We actively support the realization of dialogues and field trips initiated by our members to explore policy issues with their European counterparts. Our members suggest topics for activities, task our expert network with research, initiate petitions or collaborations, and visit their peers for field trips on specific issues of their interest.

  • 7Cowan, G., & Arsenault, A. (2008). Moving from monologue to dialogue to collaboration: The three layers of public diplomacy. The annals of the American academy of political and social science, 616(1), 10-30.
  • 8Janis, I. L. (1972). Victims of groupthink: A psychological study of foreign-policy decisions and fiascoes.
  • 9Schade, D. (2018) Improved cooperation between parliaments in the EU: What role for interparliamentary conferences”, Progressives Zentrum Policy Brief August 2018
  • 10Mercator European Dialogue (2020). Why do we need open and informal dialogues in European politics? A conversation with Lolita Čigāne. [Blog post]. Retrieved from stories/why-do-we-need-open-and-informal-dialogues-in-european-politics-a-conversation-with-lolita-cigane/
  • 11Schade, D. (2018) Improved cooperation between parliaments in the EU: What role for interparliamentary conferences”, Progressives Zentrum Policy Brief August 2018

It sounds very simple these times to get in touch with fellow MPs from other countries to work on policy issues—but it is not! It is completely different when you have a colleague from Spain or Greece sitting next to you and learning what their view on your home country is.” – Member of Parliament from Germany

We See the Opportunity for More Active Listening in Democratic Decision-Making.

Active listening, paying attention to what is being said verbally and non-verbally, allows for meaningful exchange and fruitful outcomes between actors holding competing views.

Political debates rarely feature much listening. Rather, they are characterized by actors with different or opposing views competing over speaking time and the superiority of their opinions.12 Talking against and not with each other results in debates that lack constructiveness and do not challenge anyone’s views. This only reinforces predefined opinions and does not allow for mutual understanding and learning.13

Why Do These Structure Prevail, And How Can We Contribute to Engaging European Policymakers in Meaningful Exchanges?

Experts including policymakers are “rewarded for knowing the answer rather than asking better questions.”14 This means that there is not much incentive to investigate a question thoroughly before answering it or to listen to diverse perspectives. However, there is an incentive for being the first one to answer and to frame the debate.

(Not) listening is a power game in political debates. Listening to one’s counterpart includes granting them the power of speaking and of asserting presence.15 This can be seen as a disadvantage in politics where setting the frame and agenda, leading the debate, and providing the “correct” interpretation of an event is needed to win votes.

Parliamentarians, and I cannot exempt myself from this, tend to hold strong convictions and tend to stick to these. Engaging in [the OED’s] informal conversations allowed me to hear opinions and perspectives in a  way that institutional exchanges don’t quite encourage, making it easier for me to question my own positions.” – former Member of Parliament from Latvia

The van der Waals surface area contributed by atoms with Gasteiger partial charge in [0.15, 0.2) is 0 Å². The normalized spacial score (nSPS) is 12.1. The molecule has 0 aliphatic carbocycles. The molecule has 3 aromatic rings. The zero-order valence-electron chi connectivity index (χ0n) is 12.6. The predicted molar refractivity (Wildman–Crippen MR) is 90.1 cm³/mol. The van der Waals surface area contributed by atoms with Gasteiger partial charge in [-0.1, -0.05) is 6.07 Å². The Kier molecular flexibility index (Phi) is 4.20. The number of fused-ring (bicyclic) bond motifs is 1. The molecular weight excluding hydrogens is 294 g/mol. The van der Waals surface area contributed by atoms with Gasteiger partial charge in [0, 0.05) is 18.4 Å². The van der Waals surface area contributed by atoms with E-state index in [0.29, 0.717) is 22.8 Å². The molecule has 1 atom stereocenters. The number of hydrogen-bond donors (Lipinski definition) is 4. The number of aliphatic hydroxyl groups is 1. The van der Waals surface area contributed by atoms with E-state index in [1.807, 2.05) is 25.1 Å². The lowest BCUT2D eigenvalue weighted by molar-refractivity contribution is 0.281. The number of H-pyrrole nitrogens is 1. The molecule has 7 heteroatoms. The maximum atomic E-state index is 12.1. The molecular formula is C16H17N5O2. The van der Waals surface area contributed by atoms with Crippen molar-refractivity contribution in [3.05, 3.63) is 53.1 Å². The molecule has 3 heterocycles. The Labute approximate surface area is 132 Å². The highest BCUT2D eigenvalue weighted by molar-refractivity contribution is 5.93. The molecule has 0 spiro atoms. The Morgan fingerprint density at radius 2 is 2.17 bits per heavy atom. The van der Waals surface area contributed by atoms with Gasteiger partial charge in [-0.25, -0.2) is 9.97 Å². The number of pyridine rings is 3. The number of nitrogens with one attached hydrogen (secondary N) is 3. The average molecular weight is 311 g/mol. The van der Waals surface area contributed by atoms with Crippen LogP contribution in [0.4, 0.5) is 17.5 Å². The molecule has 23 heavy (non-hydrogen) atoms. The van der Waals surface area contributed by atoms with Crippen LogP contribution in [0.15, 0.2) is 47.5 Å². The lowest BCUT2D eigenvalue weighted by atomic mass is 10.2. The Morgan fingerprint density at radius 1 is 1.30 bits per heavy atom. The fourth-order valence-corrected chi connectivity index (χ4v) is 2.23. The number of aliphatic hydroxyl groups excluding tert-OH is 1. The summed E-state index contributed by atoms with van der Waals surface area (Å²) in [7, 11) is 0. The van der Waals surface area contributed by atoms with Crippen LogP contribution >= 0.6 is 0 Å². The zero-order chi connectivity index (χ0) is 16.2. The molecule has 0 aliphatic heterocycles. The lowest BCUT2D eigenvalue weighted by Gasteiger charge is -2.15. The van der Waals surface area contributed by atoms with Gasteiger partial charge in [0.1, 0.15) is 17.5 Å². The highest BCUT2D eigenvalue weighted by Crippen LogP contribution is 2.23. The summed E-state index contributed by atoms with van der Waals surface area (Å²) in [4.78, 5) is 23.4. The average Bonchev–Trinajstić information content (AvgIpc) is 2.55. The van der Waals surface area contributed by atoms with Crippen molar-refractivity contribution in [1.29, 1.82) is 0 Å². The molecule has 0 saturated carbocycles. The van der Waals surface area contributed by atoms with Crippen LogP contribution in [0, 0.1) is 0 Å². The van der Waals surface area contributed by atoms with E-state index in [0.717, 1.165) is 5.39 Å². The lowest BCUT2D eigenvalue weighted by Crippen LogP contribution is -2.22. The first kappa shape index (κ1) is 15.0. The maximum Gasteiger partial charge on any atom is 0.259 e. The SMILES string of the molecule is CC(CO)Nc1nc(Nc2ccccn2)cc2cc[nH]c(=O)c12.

How Do We Contribute to More Active Listening in Democratic Decision-Making?

We use process design and facilitated dialogue to establish a culture of active listening between European policymakers at our convenings.

We change the format of interaction from debates to informal dialogues.

Facilitators support participants at the conversation table. They guide the process, steer group dynamics and engagement toward active listening, equal participation, and a balance of voices. They nudge participants toward an explorative exchange and to learn from each other’s first-hand experience. They prevent the premature development of solutions-oriented thinking. We ask not for solutions but for shared observations from the conversations. These can later form the basis for further constructive exchange.

We create a trustful environment for open and honest conversations.

Participants agree on ground rules to guide their interaction at each dialogue, while the Chatham House Rule always applies. A significant part of the conversation focuses on participants’ shared experiences, regardless of their political colors, in their role as national representatives in a European context or in their daily exposure to public pressure. This helps establish a connection on a human level before we delve into policy questions.

We reframe topics to cause the light discomfort of not quite knowing what the answer is.

Where unidirectional input is provided, we keep it short, non-prescriptive, and thoughtfully provocative. We steer clear of ready-made answers and lure policymakers away from the comfort of standard replies or solutions. Nonetheless, we provide all necessary briefing materials supported by hard facts to substantiate a discussion. Top-tier experts are at the disposal of participants at the conversation table. This practice allows participants to reevaluate and spin around topics without losing touch with reality.

  • 12Roperts, N. (2018). Basics of Dialogue Facilitation. Berghof Foundation.
  • 13Herbert C. Kelman (1979) An interactional approach to conflict resolution and its application to Israeli‐Palestinian relations, International Interactions, 6:2, 99-122.
  • 14Mayer, M., & Ringler, V. (2018) Leadership and the Future of Democratic Societies. Realistic Hope, 219.
  • 15Gurevitch, Z. D. (1989). The power of not understanding: The meeting of conflicting identities. The Journal of Applied Behavioral Science, 25(2), 161-173.